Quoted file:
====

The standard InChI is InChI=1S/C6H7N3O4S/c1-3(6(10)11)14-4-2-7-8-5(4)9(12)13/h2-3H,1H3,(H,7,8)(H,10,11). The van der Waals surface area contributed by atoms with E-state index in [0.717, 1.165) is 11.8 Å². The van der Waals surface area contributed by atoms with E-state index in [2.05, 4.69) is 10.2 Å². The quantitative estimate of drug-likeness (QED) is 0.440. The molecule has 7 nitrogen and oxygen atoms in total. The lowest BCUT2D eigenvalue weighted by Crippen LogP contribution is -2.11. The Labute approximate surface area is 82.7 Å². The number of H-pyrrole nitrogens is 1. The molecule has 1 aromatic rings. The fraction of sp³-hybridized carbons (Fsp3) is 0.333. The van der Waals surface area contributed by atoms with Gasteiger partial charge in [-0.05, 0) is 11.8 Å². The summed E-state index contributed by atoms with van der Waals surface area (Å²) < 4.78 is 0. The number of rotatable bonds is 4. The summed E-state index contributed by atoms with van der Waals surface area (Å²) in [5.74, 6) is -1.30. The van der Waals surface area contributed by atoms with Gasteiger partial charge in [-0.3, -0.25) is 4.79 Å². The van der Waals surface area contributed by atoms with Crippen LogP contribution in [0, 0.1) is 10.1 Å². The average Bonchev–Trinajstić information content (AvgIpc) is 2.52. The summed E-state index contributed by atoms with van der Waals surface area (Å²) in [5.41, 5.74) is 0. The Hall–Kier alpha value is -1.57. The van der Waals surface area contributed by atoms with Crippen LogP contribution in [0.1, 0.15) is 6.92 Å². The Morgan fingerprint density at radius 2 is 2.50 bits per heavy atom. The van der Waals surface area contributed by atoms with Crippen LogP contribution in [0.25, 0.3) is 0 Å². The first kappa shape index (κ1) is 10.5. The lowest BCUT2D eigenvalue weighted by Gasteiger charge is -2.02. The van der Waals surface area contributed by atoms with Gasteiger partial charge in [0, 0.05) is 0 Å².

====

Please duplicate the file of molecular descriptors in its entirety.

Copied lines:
The standard InChI is InChI=1S/C6H7N3O4S/c1-3(6(10)11)14-4-2-7-8-5(4)9(12)13/h2-3H,1H3,(H,7,8)(H,10,11). The van der Waals surface area contributed by atoms with E-state index in [0.717, 1.165) is 11.8 Å². The van der Waals surface area contributed by atoms with E-state index in [2.05, 4.69) is 10.2 Å². The quantitative estimate of drug-likeness (QED) is 0.440. The molecule has 7 nitrogen and oxygen atoms in total. The lowest BCUT2D eigenvalue weighted by Crippen LogP contribution is -2.11. The Labute approximate surface area is 82.7 Å². The number of H-pyrrole nitrogens is 1. The molecule has 1 aromatic rings. The fraction of sp³-hybridized carbons (Fsp3) is 0.333. The van der Waals surface area contributed by atoms with Gasteiger partial charge in [-0.05, 0) is 11.8 Å². The summed E-state index contributed by atoms with van der Waals surface area (Å²) < 4.78 is 0. The number of rotatable bonds is 4. The summed E-state index contributed by atoms with van der Waals surface area (Å²) in [5.74, 6) is -1.30. The van der Waals surface area contributed by atoms with Gasteiger partial charge in [-0.3, -0.25) is 4.79 Å². The van der Waals surface area contributed by atoms with Crippen LogP contribution in [0, 0.1) is 10.1 Å². The average Bonchev–Trinajstić information content (AvgIpc) is 2.52. The summed E-state index contributed by atoms with van der Waals surface area (Å²) in [5.41, 5.74) is 0. The Hall–Kier alpha value is -1.57. The van der Waals surface area contributed by atoms with Crippen LogP contribution in [0.1, 0.15) is 6.92 Å². The Morgan fingerprint density at radius 2 is 2.50 bits per heavy atom. The van der Waals surface area contributed by atoms with Crippen LogP contribution in [0.25, 0.3) is 0 Å². The first kappa shape index (κ1) is 10.5. The lowest BCUT2D eigenvalue weighted by Gasteiger charge is -2.02. The van der Waals surface area contributed by atoms with Gasteiger partial charge in [0, 0.05) is 0 Å².